Date of Award
Level of Access Assigned by Author
Master of Science (MS)
Food Science and Human Nutrition
Second Committee Member
Third Committee Member
Sea vegetables (also known as seaweeds) are gaining popularity among American consumers as a new superfood. Some sea vegetable farmers in New England have begun to distribute fresh or minimally processed sea vegetables to local restaurants and to retail distributors. However, limited knowledge about quality loss and processing effects on fresh, farm-raised sea vegetables postharvest obstructs the growth of a vibrant sea vegetable industry. The objectives of this research were to: 1) evaluate the quality changes and shelf life of four fresh sea vegetables species - dulse, Gracilaria, sugar kelp and winged kelp - during refrigerated storage, 2) determine the basic nutritional composition of these fresh sea vegetables, and 3) evaluate the effects of blanching and freezing on the antioxidant capacity of the aforementioned sea vegetables.
Fresh dulse and Gracilaria were stored at 35 oF and 45 oF for up to two weeks and periodically tested for sensory, microbial, physical and biochemical quality attributes. The species exhibited opposite trends for the effect of storage temperature: the lower storage temperature resulted in a longer acceptable quality shelf life for dulse (11 days) whereas the higher temperature resulted in a longer acceptable quality shelf life for Gracilaria (10 days), based on sensory evaluation. For the brown sea vegetables, fresh sugar kelp (February and June harvest) and winged kelp (whole fronds and slaw) were stored 35 oF and 45 oF for up to two weeks and periodically tested for sensory attributes, microbial, physical and biochemical quality parameters. The lower storage temperature maintained the quality of whole fronds and shredded slaw better than the higher storage temperature. Harvest season impacted the shelf life of sugar kelp significantly, resulting in an acceptable quality shelf life of 12 days for sugar kelp harvested in June compared to a 6-day shelf life for sugar kelp harvested in February for samples stored at 35 oF.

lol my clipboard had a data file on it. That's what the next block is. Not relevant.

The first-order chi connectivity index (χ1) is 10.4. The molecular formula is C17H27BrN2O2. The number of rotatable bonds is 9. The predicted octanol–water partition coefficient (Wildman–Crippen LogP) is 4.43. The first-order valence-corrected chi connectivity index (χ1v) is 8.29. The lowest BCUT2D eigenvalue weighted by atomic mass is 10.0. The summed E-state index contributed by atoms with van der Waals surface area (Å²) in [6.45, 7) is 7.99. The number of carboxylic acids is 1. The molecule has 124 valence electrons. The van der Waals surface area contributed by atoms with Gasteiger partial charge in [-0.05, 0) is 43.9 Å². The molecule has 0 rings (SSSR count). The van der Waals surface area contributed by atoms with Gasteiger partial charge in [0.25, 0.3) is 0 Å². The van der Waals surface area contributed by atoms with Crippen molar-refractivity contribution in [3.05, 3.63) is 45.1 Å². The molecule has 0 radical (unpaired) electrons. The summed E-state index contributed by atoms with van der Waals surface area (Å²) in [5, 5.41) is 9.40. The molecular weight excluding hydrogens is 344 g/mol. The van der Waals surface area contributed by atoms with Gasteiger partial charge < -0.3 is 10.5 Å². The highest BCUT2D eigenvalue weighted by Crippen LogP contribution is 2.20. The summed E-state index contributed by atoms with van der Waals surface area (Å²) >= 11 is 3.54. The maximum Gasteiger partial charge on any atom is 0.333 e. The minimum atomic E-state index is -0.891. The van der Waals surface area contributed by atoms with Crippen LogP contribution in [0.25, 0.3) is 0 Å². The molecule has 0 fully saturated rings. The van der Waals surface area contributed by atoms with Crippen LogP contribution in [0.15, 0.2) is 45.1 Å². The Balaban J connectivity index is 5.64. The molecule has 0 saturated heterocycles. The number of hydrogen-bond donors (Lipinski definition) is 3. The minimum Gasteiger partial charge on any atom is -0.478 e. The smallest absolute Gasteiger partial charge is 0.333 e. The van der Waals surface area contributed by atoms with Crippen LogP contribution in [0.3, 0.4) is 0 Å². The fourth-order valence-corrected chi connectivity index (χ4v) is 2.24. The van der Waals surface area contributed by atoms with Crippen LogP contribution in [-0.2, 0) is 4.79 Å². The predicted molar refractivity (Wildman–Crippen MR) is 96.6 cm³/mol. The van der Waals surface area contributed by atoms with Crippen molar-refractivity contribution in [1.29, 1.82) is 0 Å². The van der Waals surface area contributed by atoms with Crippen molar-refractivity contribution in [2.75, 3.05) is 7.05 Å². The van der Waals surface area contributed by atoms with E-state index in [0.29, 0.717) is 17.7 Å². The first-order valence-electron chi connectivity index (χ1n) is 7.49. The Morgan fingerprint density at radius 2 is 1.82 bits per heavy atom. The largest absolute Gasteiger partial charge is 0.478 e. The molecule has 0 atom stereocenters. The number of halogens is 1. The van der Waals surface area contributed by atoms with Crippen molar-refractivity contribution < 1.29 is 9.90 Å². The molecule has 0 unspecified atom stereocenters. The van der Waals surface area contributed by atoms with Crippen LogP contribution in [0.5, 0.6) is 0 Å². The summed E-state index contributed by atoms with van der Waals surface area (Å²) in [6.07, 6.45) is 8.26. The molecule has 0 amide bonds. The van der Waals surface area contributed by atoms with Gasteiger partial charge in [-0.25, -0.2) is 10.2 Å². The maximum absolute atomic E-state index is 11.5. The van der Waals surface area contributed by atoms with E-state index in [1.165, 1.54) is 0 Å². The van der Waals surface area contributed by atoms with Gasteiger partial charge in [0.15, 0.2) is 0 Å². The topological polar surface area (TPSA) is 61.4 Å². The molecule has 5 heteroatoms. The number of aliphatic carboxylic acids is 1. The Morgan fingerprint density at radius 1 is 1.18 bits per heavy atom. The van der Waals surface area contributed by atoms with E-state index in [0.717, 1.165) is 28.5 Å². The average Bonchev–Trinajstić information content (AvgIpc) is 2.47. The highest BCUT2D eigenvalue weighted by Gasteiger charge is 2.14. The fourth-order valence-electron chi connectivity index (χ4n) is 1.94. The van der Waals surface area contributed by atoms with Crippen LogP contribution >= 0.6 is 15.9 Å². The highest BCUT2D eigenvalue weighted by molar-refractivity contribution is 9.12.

All four species under investigation contained ~80-90 g/100g moisture. The dry mass was rich in total minerals including potassium, calcium and magnesium but low (~2-3 g/100g) in crude lipid. The protein content was variable, with dulse containing the highest (22.1 g/100g) amount among the four species whereas winged kelp had the highest (58.4 g/100g) carbohydrate content. The highest (31.4 mg/100g) vitamin C content was found in sugar kelp whereas the lowest was found in Gracilaria (1.5 mg/100g).
The antioxidant capacity of blanched, frozen and blanched frozen dulse, Gracilaria, sugar kelp and winged kelp was compared to that of fresh samples. Blanching significantly (p
Nayyar, Dhriti, "Refrigerated Shelf Life Evaluation and Effects of Minimal Processing on Antioxidant Capacity of Fresh Sea Vegetables from New England" (2016). Electronic Theses and Dissertations. 2491.